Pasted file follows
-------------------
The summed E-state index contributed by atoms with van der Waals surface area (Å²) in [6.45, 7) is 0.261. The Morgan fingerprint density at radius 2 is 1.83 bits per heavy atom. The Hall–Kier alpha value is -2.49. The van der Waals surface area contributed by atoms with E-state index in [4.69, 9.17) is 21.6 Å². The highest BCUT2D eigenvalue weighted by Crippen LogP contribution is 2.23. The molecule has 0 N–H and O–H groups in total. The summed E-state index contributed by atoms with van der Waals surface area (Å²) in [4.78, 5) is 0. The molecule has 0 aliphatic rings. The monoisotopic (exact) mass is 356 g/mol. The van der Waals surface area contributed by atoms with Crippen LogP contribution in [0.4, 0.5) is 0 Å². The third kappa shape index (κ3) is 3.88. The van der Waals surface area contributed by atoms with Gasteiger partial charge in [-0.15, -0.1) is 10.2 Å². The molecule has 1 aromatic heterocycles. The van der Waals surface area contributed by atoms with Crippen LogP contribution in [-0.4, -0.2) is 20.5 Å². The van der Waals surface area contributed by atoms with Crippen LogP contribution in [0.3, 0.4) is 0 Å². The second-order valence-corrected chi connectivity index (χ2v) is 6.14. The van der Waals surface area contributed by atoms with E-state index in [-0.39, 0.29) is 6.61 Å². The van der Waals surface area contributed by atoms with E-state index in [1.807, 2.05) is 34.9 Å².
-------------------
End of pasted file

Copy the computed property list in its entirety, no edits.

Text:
The summed E-state index contributed by atoms with van der Waals surface area (Å²) in [6.45, 7) is 0.261. The Morgan fingerprint density at radius 2 is 1.83 bits per heavy atom. The Hall–Kier alpha value is -2.49. The van der Waals surface area contributed by atoms with E-state index in [4.69, 9.17) is 21.6 Å². The highest BCUT2D eigenvalue weighted by Crippen LogP contribution is 2.23. The molecule has 0 N–H and O–H groups in total. The summed E-state index contributed by atoms with van der Waals surface area (Å²) in [4.78, 5) is 0. The molecule has 0 aliphatic rings. The monoisotopic (exact) mass is 356 g/mol. The van der Waals surface area contributed by atoms with Crippen LogP contribution in [0.4, 0.5) is 0 Å². The third kappa shape index (κ3) is 3.88. The van der Waals surface area contributed by atoms with Gasteiger partial charge in [-0.15, -0.1) is 10.2 Å². The molecule has 1 aromatic heterocycles. The van der Waals surface area contributed by atoms with Crippen LogP contribution in [-0.4, -0.2) is 20.5 Å². The van der Waals surface area contributed by atoms with Crippen LogP contribution in [0.3, 0.4) is 0 Å². The second-order valence-corrected chi connectivity index (χ2v) is 6.14. The van der Waals surface area contributed by atoms with E-state index in [-0.39, 0.29) is 6.61 Å². The van der Waals surface area contributed by atoms with E-state index in [1.807, 2.05) is 34.9 Å².